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Syracuse State Institution For Feeble-Minded Children: (1916)

Syracuse State Institution For Feeble-Minded Children. Syracuse, N. Y.

Editor’s Note:  This entry was copied with permission and derived from the blog researched and developed by Linda S. Stuhler at

The first attempt in this country to found a public institution for the feeble-minded was made in New York State in the year 1846 through legislation introduced by Frederick F. Backus, of Rochester. The measure, however, was not successful until 1851, when the institution was established in Albany on an experimental basis. The State of New York thus became the first one in the United States to make separate and special provision for the feeble-minded. Two years later the Legislature provided funds for the erection of permanent buildings on a site in Syracuse donated by philanthropic citizens. The corner stone of the main building was laid September 8, 1854, with impressive ceremonies and in the presence of distinguished guests, among whom was Dr. Edward Seguin, whose work in France had been the inspiration of the first efforts made in America for the training of the feeble-minded.

The Syracuse State Institution for Feeble-minded Children is located upon a beautiful elevation in the southwestern part of the city. The grounds comprise 65 acres, divided into lawns, garden, and a grove at the rear, which latter forms a delightful playground for the children. Burnet Park borders the institution grounds on two sides, city streets forming the east and south boundaries. A farm of 210 acres at Fairmount, four miles from the city location, supplies the institution with milk and other products.

The main, music hall and boys’ buildings comprise the chief group, the girls’ building and hospital being on an elevation at the rear. All of these buildings are two or more stories in height, and wereerected many years ago. It is hoped soon to secure the relocation of the institution upon a larger site a short distance from Syracuse. The present population of 600 tests the capacity of the institution to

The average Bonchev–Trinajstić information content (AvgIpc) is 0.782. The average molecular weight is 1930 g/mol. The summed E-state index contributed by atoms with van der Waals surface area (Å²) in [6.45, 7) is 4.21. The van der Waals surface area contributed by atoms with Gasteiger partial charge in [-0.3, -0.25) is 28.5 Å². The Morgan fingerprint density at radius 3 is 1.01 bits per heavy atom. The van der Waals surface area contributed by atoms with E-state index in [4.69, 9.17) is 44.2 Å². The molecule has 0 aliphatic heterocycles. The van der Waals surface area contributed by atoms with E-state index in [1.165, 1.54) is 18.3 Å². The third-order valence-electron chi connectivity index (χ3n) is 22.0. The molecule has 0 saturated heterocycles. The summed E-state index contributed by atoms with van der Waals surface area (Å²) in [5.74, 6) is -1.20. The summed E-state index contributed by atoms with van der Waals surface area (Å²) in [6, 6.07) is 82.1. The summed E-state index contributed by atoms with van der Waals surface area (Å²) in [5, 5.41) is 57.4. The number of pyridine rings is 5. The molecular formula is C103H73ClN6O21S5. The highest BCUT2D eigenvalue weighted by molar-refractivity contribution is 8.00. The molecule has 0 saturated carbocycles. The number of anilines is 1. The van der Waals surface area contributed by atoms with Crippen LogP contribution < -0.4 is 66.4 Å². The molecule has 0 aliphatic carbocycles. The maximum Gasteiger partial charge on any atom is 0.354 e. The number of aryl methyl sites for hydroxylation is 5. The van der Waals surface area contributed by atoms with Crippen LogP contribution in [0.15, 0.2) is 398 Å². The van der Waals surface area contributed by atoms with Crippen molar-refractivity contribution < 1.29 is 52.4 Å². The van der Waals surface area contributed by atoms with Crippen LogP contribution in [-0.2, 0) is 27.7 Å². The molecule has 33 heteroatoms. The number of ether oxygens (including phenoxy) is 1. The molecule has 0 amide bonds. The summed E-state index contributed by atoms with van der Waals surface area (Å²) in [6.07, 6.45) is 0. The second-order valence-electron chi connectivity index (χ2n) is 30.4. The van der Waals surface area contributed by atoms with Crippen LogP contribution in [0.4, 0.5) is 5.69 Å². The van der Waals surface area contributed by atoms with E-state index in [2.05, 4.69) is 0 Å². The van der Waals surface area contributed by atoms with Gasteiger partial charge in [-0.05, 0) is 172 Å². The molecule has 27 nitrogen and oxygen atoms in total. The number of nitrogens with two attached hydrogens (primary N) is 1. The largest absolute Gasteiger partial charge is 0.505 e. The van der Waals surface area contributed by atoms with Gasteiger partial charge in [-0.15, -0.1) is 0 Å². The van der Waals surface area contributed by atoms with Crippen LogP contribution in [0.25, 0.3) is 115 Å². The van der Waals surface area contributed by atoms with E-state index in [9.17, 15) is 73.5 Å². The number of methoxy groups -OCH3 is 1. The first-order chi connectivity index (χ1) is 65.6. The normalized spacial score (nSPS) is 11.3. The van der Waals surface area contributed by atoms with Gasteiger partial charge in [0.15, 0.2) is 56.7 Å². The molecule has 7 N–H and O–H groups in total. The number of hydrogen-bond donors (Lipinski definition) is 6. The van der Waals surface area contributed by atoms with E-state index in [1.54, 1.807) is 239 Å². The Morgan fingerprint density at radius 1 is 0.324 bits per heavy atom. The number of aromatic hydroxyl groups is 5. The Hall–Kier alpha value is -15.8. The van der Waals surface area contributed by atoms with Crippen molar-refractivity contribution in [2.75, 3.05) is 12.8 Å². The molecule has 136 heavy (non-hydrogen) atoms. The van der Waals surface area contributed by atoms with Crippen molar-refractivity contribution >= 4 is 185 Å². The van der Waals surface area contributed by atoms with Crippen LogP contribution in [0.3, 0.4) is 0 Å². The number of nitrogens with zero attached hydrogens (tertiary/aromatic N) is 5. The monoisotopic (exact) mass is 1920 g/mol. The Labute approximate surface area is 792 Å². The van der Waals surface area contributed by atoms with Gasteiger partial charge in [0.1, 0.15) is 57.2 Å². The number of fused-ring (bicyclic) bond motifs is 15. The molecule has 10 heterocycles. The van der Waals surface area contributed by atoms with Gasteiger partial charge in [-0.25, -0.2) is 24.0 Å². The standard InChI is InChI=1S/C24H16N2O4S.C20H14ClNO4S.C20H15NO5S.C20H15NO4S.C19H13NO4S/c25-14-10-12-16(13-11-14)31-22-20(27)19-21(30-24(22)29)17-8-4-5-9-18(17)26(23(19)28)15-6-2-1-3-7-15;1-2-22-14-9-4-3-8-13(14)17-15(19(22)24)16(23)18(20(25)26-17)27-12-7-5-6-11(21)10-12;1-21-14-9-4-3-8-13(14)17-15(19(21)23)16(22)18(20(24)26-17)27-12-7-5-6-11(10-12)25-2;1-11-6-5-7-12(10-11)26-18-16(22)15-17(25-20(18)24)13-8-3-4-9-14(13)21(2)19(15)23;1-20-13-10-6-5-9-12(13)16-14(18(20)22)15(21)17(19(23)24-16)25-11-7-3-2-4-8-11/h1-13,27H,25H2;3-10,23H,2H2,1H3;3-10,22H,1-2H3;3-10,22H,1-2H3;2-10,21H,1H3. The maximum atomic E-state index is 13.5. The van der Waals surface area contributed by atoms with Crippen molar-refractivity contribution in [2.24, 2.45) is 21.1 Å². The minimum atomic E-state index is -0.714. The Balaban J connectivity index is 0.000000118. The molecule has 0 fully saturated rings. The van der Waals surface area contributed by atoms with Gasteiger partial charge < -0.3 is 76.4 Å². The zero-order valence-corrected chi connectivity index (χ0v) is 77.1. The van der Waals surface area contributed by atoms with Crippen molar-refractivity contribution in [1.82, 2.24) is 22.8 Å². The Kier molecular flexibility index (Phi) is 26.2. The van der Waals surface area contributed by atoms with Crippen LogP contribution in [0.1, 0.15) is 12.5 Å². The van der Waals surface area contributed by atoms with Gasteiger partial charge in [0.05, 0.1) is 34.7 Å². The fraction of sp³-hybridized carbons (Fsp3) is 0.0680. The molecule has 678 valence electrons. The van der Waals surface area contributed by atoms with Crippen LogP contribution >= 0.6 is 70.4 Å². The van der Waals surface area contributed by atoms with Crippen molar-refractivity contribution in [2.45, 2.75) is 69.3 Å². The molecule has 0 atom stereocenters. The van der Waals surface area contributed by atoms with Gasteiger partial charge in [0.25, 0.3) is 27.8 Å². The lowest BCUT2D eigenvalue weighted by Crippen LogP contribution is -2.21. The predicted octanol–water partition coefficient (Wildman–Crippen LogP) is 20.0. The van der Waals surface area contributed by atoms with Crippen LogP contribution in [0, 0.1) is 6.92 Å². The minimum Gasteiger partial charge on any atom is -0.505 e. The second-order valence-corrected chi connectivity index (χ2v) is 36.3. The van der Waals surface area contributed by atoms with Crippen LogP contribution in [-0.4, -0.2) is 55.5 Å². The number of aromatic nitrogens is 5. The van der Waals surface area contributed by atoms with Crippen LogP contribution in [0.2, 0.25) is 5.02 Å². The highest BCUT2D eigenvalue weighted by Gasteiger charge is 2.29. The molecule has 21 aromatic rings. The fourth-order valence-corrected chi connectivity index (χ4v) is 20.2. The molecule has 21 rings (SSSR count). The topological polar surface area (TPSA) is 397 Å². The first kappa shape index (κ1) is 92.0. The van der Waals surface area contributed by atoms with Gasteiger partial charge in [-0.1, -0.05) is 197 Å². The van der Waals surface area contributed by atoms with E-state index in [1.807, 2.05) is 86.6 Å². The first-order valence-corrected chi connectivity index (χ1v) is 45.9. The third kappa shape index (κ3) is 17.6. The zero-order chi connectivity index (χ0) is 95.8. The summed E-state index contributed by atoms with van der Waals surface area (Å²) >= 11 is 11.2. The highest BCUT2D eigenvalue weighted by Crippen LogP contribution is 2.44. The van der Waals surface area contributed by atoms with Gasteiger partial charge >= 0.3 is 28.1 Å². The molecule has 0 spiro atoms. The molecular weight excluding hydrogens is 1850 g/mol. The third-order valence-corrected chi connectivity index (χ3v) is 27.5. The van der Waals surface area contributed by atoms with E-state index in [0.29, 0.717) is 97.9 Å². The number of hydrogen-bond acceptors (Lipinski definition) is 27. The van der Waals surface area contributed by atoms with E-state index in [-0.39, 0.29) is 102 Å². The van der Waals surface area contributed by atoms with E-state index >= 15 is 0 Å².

the utmost and the demand for the admission of children grows more urgent each year.

The law which originally brought the institution into existence declared its purpose to be the education of the feeble-minded. This purpose has always been kept to the front, the school being the prominent feature in the work of the institution. Children between the ages of 7 and 14 who are feeble-minded or so deficient in intelligence as to be incapable of being educated in any ordinary school are eligible for admission.

Approximately 300 children are under instruction in the regular school department in addition to those receiving special physical and sense training. In the scholastic work the limit of attainment has been found to be the fourth grade, although occasionally a child is capable of doing some fifth grade work. The girls are trained in singing, at the piano and in the orchestra, while the boys have two band organizations. Sewing, ironing, cooking, raffia and reed basketry, towel and rug weaving, the making of caps, mittens, stockings, and coir mats, sloyd, chair-caning, the renovation and making of mattresses, etc., afford valuable training in addition to the very satisfactory results obtained. The work of the school and the institution is closely coordinated and the aim to produce useful institutional workers is constantly kept in mind.

Just within the main entrance to the institution is a marble tablet with this inscription: “Hervey Backus Wilbur, M. D., the first in America to attempt the education of the feeble-minded, and the first superintendent of this asylum. By his wisdom, zeal and humanity he secured its permanent establishment.” Dr. Wilbur served the institution from 1851 to 1883 and upon his death the superintendency was offered to Dr. G. A. Doren, superintendent of the Institution for the Feeble-Minded at Columbus, Ohio. Dr. Doren accepted the appointment conditionally and for ten months was the nominal superintendent of both institutions, but eventually decided to remain in Columbus.
In 1884 Dr. James C. Carson became the head of the institution and continued in this capacity until April 18, 1912, when he was succeeded by the present superintendent, Dr. O. H. Cobb.

Source: Reprinted from The Institutional Care of the Insane in the United States and Canada, by Henry Mills Hurd, William Francis Drewry, Richard Dewey, Charles Winfield Pilgrim, George Adler Blumer, American Medico- Psychological Association. Committee on a History of the Institutional Care of the Insane, Thomas Joseph Workmann Burgess, Volume 3, The John Hopkins Press, Baltimore, Maryland, 1916, Pages 248 – 249.

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